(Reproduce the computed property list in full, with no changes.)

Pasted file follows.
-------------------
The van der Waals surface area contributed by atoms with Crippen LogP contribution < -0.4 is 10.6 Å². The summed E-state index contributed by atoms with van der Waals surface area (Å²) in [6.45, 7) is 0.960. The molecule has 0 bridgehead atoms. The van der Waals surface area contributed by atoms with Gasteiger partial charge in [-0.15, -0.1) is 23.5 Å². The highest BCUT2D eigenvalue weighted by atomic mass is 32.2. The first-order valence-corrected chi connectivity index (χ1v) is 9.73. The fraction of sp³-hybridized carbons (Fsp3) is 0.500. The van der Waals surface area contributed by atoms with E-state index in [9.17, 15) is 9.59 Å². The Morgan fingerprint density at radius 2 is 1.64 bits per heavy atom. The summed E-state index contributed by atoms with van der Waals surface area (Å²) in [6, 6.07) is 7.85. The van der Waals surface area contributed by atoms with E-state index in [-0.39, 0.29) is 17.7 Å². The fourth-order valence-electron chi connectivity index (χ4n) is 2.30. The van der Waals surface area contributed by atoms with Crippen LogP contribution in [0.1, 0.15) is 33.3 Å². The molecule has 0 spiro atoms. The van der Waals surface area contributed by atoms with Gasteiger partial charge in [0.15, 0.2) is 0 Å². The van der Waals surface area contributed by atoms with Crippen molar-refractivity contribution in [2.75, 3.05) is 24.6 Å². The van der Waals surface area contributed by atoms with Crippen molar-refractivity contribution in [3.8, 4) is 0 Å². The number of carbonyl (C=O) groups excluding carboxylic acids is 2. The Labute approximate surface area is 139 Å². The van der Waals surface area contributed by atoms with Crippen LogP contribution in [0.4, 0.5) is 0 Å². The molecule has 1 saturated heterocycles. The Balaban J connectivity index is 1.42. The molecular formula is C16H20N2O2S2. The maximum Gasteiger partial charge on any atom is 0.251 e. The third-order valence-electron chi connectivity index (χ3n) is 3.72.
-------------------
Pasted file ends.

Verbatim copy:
The van der Waals surface area contributed by atoms with Crippen LogP contribution < -0.4 is 10.6 Å². The summed E-state index contributed by atoms with van der Waals surface area (Å²) in [6.45, 7) is 0.960. The molecule has 0 bridgehead atoms. The van der Waals surface area contributed by atoms with Gasteiger partial charge in [-0.15, -0.1) is 23.5 Å². The highest BCUT2D eigenvalue weighted by atomic mass is 32.2. The first-order valence-corrected chi connectivity index (χ1v) is 9.73. The fraction of sp³-hybridized carbons (Fsp3) is 0.500. The van der Waals surface area contributed by atoms with E-state index in [9.17, 15) is 9.59 Å². The Morgan fingerprint density at radius 2 is 1.64 bits per heavy atom. The summed E-state index contributed by atoms with van der Waals surface area (Å²) in [6, 6.07) is 7.85. The van der Waals surface area contributed by atoms with E-state index in [-0.39, 0.29) is 17.7 Å². The fourth-order valence-electron chi connectivity index (χ4n) is 2.30. The van der Waals surface area contributed by atoms with Crippen LogP contribution in [0.1, 0.15) is 33.3 Å². The molecule has 0 spiro atoms. The van der Waals surface area contributed by atoms with Gasteiger partial charge in [0.15, 0.2) is 0 Å². The van der Waals surface area contributed by atoms with Crippen molar-refractivity contribution in [2.75, 3.05) is 24.6 Å². The van der Waals surface area contributed by atoms with Crippen molar-refractivity contribution in [3.8, 4) is 0 Å². The number of carbonyl (C=O) groups excluding carboxylic acids is 2. The Labute approximate surface area is 139 Å². The van der Waals surface area contributed by atoms with Crippen LogP contribution in [0.4, 0.5) is 0 Å². The molecule has 1 saturated heterocycles. The Balaban J connectivity index is 1.42. The molecular formula is C16H20N2O2S2. The maximum Gasteiger partial charge on any atom is 0.251 e. The third-order valence-electron chi connectivity index (χ3n) is 3.72.